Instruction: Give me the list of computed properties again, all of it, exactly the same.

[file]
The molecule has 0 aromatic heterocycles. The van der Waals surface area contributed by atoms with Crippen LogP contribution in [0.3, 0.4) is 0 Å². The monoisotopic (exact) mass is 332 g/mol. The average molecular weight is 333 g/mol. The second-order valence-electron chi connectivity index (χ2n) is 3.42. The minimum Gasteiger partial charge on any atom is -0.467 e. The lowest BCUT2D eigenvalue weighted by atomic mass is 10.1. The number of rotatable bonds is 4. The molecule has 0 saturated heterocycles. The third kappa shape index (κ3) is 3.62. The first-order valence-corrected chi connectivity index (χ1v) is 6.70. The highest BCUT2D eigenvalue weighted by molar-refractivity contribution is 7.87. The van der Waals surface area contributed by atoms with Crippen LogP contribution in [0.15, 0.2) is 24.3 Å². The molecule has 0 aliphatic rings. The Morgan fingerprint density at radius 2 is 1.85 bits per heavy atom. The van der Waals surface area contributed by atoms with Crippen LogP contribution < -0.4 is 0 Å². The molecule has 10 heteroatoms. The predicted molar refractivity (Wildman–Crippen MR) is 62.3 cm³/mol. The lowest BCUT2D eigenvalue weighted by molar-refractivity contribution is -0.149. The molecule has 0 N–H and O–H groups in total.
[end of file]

The molecule has 0 aromatic heterocycles. The van der Waals surface area contributed by atoms with Crippen LogP contribution in [0.3, 0.4) is 0 Å². The monoisotopic (exact) mass is 332 g/mol. The average molecular weight is 333 g/mol. The second-order valence-electron chi connectivity index (χ2n) is 3.42. The minimum Gasteiger partial charge on any atom is -0.467 e. The lowest BCUT2D eigenvalue weighted by atomic mass is 10.1. The number of rotatable bonds is 4. The molecule has 0 saturated heterocycles. The third kappa shape index (κ3) is 3.62. The first-order valence-corrected chi connectivity index (χ1v) is 6.70. The highest BCUT2D eigenvalue weighted by molar-refractivity contribution is 7.87. The van der Waals surface area contributed by atoms with Crippen LogP contribution in [0.15, 0.2) is 24.3 Å². The molecule has 0 aliphatic rings. The Morgan fingerprint density at radius 2 is 1.85 bits per heavy atom. The van der Waals surface area contributed by atoms with Crippen LogP contribution < -0.4 is 0 Å². The molecule has 10 heteroatoms. The predicted molar refractivity (Wildman–Crippen MR) is 62.3 cm³/mol. The lowest BCUT2D eigenvalue weighted by molar-refractivity contribution is -0.149. The molecule has 0 N–H and O–H groups in total.